A person dancing at pride with arms raised confidently. A crowd of people is also dancing and cheering behind them. A rainbow flows through the sky in the background.

My Pride Remembrance & Reflection, Part 1

With everything that has been going on in the world lately, one thing that I did not realize was that we are approaching Pride month.

Since I work in the field of public health for an LGBT organization, I usually hear plans and ideas around what we will be doing for Pride and the parade as an organization.

How I participated in Pride in the past

Typically, we would work inside of Pride and set up an outreach table where we can talk to the community about the programs and services we offer. We would always have fun games related to HIV prevention and transmission as well as prizes and giveaways.

Due to COVID-19 and the county's regulations on mass gatherings, there will not be a Los Angeles Pride in California this year. One thing I am disappointed about is not being able to be a part of the parade which I did every year since I came out. I would always walk the parade with my coworkers, family, and friends and just reflect on how much the LGBTQIA community has shaped my journey.

It was always an amazing experience being able to see such a diverse group of people all there to show their pride or to support the people they love.

How the LGBTQIA community has helped me

Since I cannot walk the parade and reflect I thought it would be a good outlet to reflect it through my writing. The LGBTQIA community has helped me over the years to really be comfortable with who I am, both inside and out.

I did not talk to many people

The reason I say this is because I started going to a social and support group shortly after coming out to my mother.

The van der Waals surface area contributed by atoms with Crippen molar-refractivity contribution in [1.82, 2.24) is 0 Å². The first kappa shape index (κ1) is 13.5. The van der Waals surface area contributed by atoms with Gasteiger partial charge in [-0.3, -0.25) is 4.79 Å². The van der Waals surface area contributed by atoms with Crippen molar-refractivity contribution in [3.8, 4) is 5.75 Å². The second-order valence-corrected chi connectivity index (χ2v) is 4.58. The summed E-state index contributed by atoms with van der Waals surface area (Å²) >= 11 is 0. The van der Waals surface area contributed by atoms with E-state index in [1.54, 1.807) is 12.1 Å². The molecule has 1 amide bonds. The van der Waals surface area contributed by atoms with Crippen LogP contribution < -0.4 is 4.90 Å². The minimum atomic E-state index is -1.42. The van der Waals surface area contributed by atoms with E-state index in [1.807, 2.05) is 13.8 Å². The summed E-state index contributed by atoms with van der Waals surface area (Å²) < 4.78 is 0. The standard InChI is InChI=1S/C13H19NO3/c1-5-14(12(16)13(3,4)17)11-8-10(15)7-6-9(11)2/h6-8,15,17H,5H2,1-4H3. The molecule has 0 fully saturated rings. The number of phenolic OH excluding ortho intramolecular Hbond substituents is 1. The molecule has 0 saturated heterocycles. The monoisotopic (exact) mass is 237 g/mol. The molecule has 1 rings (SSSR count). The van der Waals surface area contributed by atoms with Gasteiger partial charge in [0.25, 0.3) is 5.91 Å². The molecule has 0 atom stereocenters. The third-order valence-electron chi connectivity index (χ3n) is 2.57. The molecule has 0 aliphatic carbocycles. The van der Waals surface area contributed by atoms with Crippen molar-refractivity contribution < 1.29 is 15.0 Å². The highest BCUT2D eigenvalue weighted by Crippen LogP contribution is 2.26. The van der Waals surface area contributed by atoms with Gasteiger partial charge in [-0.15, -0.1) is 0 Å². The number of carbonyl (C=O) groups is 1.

My mother did not have any issue with me being gay. But, I still did not feel like I had support from the community that I am now a part of because I did not talk to many people.

What the support group was like

This group was at a local LGBT center that was close to where I was living at the time. The facilitators did an amazing job at picking topics that would make everyone in the group be able to relate to one another as well as giving the opportunity to build healthy friendships. We also were given education workshops on things like HIV, STIs, and PrEP/PEP.

Finally a sense of community

For about two years, I went to this group and would hang out with the people I met, both inside and outside of the group. We would have group every Wednesday from 7:00 – 8:30 pm and would still hang out after the group.

I had never really felt this before

We would all head to a local restaurant and reflect more on what the group topic was or just catch up with one another. After meeting people in group, I started to build a sense of community for once that I had never really felt. It was totally different than before, especially compared to high school when I use to get picked on.

The guys that I met from this small group were actually the people that took me to Vegas for my 21st birthday and the first people I disclosed my status to.

Stayed tuned for the second article on how the LGBTQ community helped Stephen find support and a sense of belonging.

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